More than 74,000 parents were hit with £4.5 million worth of fines for taking their children on holiday during term time in the last school year.
The number of parents falling foul of the draconian rules has soared by 55 per cent on the previous school year of 2013 to 2014. And it could actually be as high as 100,000 as not all councils responded to a request for information.
After a recent High Court ruling parents have been left bemused as to whether it’s legal to take their children out of school.
The recent ruling unveiled that children were allowed to be taken out of school during term-time holiday provided that they have a good attendance record.
However, schools minister, Nick Gibb, has advised headteachers to dismiss the ruling and continue to enforce fines on parents.
As a result of the initial ruling, it is considered that parents are now more likely to take their children on holiday during term-time.
But two thirds were still confused about the position and if they will be given a £60 fine for each child.
Around 1.7 million parents - over a fifth (21 per cent) are planning to take a term-time holiday in the next school year.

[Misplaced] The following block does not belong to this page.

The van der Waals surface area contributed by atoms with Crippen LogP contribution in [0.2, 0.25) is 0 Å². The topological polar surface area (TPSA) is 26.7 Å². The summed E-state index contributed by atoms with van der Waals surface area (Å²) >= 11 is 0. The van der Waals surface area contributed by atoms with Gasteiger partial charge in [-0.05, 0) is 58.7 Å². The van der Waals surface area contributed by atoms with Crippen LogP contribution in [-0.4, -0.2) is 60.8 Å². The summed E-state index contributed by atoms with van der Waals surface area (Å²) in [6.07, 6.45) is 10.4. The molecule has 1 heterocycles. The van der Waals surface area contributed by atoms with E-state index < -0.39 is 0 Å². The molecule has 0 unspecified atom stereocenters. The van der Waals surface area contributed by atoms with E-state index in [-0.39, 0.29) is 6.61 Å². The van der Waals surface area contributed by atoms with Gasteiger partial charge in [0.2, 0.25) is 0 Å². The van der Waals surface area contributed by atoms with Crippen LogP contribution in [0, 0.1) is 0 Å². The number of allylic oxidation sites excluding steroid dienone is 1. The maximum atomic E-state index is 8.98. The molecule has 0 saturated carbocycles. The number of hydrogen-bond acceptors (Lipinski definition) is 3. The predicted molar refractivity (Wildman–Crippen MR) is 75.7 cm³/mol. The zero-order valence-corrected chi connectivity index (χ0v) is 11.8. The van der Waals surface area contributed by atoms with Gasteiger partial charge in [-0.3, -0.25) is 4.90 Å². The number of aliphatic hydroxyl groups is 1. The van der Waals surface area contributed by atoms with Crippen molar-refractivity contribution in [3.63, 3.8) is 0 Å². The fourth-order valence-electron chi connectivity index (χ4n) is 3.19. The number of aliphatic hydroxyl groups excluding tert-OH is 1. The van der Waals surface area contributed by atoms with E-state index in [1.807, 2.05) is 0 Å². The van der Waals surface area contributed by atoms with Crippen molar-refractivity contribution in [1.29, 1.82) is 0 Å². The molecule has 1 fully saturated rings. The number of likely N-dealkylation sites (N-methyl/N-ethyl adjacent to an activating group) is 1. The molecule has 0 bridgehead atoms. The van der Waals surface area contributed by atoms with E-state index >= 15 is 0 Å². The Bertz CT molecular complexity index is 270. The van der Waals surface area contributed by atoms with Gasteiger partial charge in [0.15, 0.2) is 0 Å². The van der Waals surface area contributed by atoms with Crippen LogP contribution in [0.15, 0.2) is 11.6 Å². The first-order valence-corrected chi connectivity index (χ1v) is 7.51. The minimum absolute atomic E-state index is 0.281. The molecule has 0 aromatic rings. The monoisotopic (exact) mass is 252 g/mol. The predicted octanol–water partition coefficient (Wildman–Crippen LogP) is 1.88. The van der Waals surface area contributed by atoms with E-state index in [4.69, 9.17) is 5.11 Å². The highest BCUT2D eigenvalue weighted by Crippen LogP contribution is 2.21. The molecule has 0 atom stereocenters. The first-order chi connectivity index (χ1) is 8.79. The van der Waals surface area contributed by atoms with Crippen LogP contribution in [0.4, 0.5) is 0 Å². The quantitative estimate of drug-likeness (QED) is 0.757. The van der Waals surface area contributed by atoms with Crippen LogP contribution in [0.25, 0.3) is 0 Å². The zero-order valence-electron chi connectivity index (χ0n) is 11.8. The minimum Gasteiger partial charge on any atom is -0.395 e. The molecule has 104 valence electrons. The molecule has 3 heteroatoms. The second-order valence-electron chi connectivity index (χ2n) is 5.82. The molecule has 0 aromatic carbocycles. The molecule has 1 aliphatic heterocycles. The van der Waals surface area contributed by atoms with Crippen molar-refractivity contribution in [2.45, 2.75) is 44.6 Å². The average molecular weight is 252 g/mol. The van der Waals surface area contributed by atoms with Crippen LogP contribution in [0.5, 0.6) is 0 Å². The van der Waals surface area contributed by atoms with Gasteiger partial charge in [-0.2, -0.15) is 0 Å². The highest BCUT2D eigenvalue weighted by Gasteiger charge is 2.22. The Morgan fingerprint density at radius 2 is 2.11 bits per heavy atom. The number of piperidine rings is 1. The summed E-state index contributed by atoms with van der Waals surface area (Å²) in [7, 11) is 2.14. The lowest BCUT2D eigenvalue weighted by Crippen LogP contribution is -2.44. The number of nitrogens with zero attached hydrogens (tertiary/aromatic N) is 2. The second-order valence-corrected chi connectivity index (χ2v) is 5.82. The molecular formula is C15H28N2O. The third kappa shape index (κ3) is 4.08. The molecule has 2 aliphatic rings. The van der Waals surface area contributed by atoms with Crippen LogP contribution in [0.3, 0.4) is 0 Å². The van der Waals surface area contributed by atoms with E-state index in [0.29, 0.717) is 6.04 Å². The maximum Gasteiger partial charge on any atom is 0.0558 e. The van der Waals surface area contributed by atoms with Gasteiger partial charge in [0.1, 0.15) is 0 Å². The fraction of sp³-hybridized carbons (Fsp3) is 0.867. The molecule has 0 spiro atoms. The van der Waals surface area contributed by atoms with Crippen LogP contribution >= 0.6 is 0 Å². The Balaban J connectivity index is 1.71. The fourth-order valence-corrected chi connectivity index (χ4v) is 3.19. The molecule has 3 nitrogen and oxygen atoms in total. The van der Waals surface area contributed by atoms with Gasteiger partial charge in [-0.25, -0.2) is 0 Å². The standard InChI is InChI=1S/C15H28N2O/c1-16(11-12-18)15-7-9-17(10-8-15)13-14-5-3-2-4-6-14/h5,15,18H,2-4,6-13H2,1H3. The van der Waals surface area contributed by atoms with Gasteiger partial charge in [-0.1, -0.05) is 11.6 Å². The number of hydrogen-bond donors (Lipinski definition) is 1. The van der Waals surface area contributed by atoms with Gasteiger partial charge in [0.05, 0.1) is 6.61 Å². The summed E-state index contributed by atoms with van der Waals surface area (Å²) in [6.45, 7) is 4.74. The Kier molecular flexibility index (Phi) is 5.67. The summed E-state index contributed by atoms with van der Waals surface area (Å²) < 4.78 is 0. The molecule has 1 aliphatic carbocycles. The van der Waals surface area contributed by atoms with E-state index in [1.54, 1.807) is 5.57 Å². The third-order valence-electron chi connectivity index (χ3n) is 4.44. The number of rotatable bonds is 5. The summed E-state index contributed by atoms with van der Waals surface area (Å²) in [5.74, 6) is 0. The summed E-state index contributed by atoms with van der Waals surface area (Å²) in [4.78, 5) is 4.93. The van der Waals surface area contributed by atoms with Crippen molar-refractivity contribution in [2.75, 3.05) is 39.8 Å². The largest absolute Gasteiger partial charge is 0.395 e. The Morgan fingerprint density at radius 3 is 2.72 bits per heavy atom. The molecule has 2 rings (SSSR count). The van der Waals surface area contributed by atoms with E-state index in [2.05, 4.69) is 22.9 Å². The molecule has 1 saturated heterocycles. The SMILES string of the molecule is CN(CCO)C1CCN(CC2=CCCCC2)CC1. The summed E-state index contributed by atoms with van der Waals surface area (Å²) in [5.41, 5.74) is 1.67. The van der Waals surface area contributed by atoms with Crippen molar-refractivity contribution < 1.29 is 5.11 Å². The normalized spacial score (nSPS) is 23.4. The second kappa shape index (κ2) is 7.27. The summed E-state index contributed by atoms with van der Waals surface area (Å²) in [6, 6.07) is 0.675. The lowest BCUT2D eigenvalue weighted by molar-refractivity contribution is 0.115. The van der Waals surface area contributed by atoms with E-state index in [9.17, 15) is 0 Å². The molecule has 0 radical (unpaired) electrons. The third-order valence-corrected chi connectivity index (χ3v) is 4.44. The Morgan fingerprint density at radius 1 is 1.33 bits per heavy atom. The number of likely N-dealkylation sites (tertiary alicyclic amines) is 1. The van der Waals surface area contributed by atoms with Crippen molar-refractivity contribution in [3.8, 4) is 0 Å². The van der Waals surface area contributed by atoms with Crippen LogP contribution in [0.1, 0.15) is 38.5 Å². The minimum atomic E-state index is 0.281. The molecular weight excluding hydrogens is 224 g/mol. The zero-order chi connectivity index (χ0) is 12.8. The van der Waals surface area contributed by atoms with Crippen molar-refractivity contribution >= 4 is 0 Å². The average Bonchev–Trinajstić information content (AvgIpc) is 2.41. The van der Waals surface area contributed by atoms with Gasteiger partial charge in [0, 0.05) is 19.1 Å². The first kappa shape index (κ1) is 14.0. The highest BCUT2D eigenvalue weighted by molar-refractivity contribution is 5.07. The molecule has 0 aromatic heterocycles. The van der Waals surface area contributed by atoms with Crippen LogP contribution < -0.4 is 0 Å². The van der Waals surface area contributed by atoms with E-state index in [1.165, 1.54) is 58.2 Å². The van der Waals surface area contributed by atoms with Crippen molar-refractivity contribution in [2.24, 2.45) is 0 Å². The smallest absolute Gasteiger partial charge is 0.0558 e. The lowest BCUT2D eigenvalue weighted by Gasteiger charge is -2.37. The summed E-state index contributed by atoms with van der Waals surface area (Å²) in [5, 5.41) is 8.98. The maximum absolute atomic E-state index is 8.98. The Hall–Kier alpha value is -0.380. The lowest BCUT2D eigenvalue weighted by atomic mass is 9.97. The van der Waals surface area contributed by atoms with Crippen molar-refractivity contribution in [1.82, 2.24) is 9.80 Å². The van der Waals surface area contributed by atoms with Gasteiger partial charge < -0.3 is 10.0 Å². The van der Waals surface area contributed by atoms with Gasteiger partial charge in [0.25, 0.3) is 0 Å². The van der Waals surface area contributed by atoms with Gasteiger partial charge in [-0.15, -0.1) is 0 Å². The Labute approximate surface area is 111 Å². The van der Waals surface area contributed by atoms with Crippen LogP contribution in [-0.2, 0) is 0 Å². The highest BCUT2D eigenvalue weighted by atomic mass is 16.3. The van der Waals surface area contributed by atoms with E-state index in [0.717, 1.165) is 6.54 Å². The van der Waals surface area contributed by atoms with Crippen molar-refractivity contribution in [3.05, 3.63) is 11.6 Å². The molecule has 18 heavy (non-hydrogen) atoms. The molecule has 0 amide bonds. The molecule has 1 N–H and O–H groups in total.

However, local education authorities plan to slap an increasing number of fines on parents who continue to take their children out of school.
The exceptions are North Tyneside Council, Milton Keynes Council, Warrington Borough Council and London Borough of Richmond-upon-Thames, who are more lenient.
The latest figures come as a petition to end the fines has gathered more than 175,000 signatures.
The petition, lodged with Parliament, was set up by Dave Hedley, whose family has run foul of the rules. In it he calls for the fines to be abolished and the reintroduction of a ten-day authorised absence. So far it has gather 178,866 signatures.
Holidays taken during term-time are considerably cheaper than during the school holidays, explaining the rising numbers of parents prepared to run the risk of a fine.
Current rules stipulate that parents are only able to take their child on holiday during term-time if they make a successful application to the headteacher ahead of the trip, or if there are ‘”exceptional circumstances”.
If neither of these applies, then parents can be subject to a £60 fine from their local council - which doubles to £120 if it isn’t paid within three weeks.
Nikki Sellers, head of travel Insurance at esure who carried out the research, said: “It’s no wonder parents are feeling confused when they’re finding themselves hearing contradictory messages.
“On one hand, they see a father told that he was allowed to take his child on holiday, while some local councils are still enforcing fines on those who do this.”
Esure made a Freedom of Information request to all 151 local education authorities in the UK in May 2016 and 70 per cent replied.